The last two years have been interesting ones for companies. Founders who were well positioned for the revenue redistribution did extremely well. Revenue skyrocketed for some of these businesses as customers sought solutions to new challenges. I’ve been chatting with some of these founders. Some of them are starting to see early signs of their customers’ habits changing again. The customers they acquired in the last few years are beginning to redistribute their revenue again.
This poses an interesting problem. These founders scaled up their companies around this new customer segment, which became a large percentage of their overall revenue. Sales, marketing, etc. are all optimized for this segment. They thought their ideal customer profile was made up of these customers because so many of them willingly and rapidly paid for their solutions. Now, they’re starting to see these customers churn as life trends toward historical norms.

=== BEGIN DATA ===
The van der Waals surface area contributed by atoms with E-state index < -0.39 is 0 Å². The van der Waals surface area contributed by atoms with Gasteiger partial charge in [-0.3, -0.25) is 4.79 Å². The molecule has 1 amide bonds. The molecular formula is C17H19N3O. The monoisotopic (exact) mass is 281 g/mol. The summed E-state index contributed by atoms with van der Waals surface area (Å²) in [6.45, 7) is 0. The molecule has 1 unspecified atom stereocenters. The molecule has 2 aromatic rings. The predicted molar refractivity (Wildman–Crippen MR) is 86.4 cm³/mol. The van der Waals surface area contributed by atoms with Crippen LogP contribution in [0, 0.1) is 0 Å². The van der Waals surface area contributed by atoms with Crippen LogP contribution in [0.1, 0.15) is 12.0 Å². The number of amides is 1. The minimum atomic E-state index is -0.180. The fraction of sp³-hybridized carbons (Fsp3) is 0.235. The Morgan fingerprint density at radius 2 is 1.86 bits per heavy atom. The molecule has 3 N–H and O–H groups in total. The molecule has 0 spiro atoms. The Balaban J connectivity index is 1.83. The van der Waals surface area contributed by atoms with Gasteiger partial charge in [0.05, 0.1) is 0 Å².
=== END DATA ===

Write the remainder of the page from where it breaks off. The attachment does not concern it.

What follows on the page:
These founders have a dilemma. It’s beginning to look like the house they thought they were building on a concrete foundation was built on slow-moving sand. They have significant expenses for the scaled-up organization. Do they redirect their teams to go after a different customer profile? What does the ideal customer profile now look like? How long will it take to redirect the team? These and many other questions will need to be answered by many founders in the next year to eighteen months. I’m curious to see how founders handle this dilemma—I suspect that many will shrink their teams to reduce burn until they have more clarity on these questions.